Left pushes sanctions 'narrative' to explain socialist Venezuela's misery, but here's the real reason

It's been a couple of weeks now, but the Left has finally come together with a "narrative" to explain why socialist Venezuela is so miserable.

In a word: Gringos.  Gringo did it.

Take a look at what's coming out of the supposedly respectable mainstream magazines from the left such as The Nation and The New Republic.

There's this one, saying both sides are at fault here, and sanctions are the worst, so let's all get along now.

There's this one, claiming that sanctions themselves are the cause of Venezuela's misery and are hypocritical to boot, given the imperfections of Latin America's other leaders and democracies, a piece loaded with lies laid thick, with the writer, Mark Weisbrot, going back full force to his old Marx Brainrot persona.

There's this one, claiming that Venezuelans don't want any U.S. help.

There's also this one claiming Venezuelans wouldn't dream of changing their vile socialist government; they just love it too much — from Ken Silverstein, who's also been accused by reputable Venezuelans of links to Fusion GPS.

Can you see a "narrative" being built?  In one sense, it's how the Left is trying to deal with the embarrassment of socialist Venezuela for themselves.

But it's also false.  Are they really saying that the U.S. sanctions on Venezuela and its corrupt socialist dictatorship is the root-and-branch cause of why there's no food in the stores, the water runs black, the hospital patients are dying, the power is unreliable, the people are reduced to drinking from sewers and eating zoo animals, the hyperinflation is out of control, the criminals are proliferating, and any claims to democracy in the socialist paradise are an absolute joke?

U.S. sanctions are directed solely at crooks, the crooks making Venezuela the way it is, the people stealing money and hiding it in foreign banks, using it to hold Pablo Escobar money-flinging parties, along with shopping trips to Miami and trips to Disneyworld.  That's why there's no money in the country — and not just from simple stealing, but from the socialist policies that put them on the top, ensuring that they are the only ones who are "allowed" to steal.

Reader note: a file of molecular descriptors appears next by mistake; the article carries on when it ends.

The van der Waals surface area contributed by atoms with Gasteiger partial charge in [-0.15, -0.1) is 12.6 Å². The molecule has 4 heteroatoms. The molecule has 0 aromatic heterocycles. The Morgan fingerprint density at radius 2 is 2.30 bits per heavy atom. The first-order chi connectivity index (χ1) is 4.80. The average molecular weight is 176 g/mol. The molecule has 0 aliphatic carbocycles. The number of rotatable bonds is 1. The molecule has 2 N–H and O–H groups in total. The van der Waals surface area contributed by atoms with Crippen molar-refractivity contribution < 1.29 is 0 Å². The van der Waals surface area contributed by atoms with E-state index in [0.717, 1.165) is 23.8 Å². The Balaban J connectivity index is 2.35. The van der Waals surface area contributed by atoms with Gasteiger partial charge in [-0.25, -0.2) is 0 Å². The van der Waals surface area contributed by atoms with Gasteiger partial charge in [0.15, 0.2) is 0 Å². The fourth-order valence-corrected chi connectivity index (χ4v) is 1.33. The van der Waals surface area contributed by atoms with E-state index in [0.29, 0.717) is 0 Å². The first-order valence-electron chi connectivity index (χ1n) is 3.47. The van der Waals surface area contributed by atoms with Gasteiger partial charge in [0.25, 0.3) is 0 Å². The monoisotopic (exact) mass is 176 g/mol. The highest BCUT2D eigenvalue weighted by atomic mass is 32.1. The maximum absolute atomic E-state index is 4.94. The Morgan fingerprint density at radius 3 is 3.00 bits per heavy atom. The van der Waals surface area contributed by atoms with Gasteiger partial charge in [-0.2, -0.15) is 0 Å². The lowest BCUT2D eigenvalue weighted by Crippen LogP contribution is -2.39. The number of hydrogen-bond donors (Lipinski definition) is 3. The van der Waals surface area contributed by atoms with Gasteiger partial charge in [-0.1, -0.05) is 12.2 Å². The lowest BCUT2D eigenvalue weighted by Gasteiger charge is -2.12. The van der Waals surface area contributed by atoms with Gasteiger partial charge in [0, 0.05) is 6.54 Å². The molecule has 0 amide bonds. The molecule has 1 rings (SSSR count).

And stealing is exactly what's happening.

Deutsche Welle has some impressive reporting on how Chavistas have been stealing money from the country in a piece titled "How millions of 'dirty dollars' were laundered out of Venezuela."  It's an easy-to-understand reading of a topic that normally is an eye-glazer.

It begins of course with the country's only source of hard currency, which is the state-owned oil company, PDVSA:

How did the embezzlement work?  It took advantage of Venezuela's currency exchange rules.

"There are two exchange rates in Venezuela: the national currency, the bolivar, and the US dollar," Malcher told DW.  "The rate of the bolivar to the US dollar is fixed by the central bank."

But not everyone can convert bolivares into dollars, and vice-versa.  Only a few companies can operate an official conversion from bolivares to dollars — including PDVSA.

All those who don't have access to official exchanges must operate on the black currency market, which has very different rates than the official ones.

Bolivares have a much higher value at the official exchange rate than at the black market rate – and the group of fraudsters reportedly exploited both the official and unofficial currency exchange systems.

"The fraudsters had dollars," Malcher explained.  "With the dollars, they bought bolivares on the black market.  They then gave a loan to PDVSA, which paid them back at the official exchange rate" — which resulted in them having many more dollars than what they started out with.

This allowed the group to increase their initial investment tenfold. 

The operation began in December of 2014, and was meant to embezzle $600 million (about €534 million).  By May 2015, the group had been able to double the amount to $1.2 billion (€1.07 billion).

Alek Boyd has much more on the extent of the stealing on his website.  Apparently, one of the enablers of this racket has been the Vatican Bank, which shouldn't come as a surprise.

These kinds of grifters have robbed the oil-rich country blind.  They're why there's no money in the tax coffers, and they're why operations such as the national electrical company's grid has gone black. 

They can't have anything but sanctions slapped on them. Sanctions are good directed at these people — along with arrests.

The problem with calling sanctions the problem, and asking for them to be lifted, is that it lets criminals like these off scot-free, happy to put money in the overseas banks, and happy to party in Miami.  Because they run the country, their vast thievery is impossible to separate from the rubble and ruin that have come to Venezuela as a result.

Why did the Venezuelan power company have no money for basic maintenance?  Ask the government, the one that gets its only dollars from oil and watches its socialist ministers spirit them off to foreign banks for themselves.  Sanctions are the problem?  Sanctions should be lifted for their sake?  As if they're going to take all those stolen billions and return them to the power company if their Disneyworld trips are restored? 

Don't think so.

The reality is, the sanctions are inseparable from the behavior of the people running Venezuela.  They're conducting the customary socialist stealing, and the constraints of sanctions are the consequences — and affect mainly them.  The misery of Venezuela was already accomplished by the socialist thievery.  Lifting sanctions isn't going to make Venezuela any socialist paradise.

Image credit: U.S. Army photo by Sgt. Sinthia Rosario, Task Force Lifeliner Public Affairs.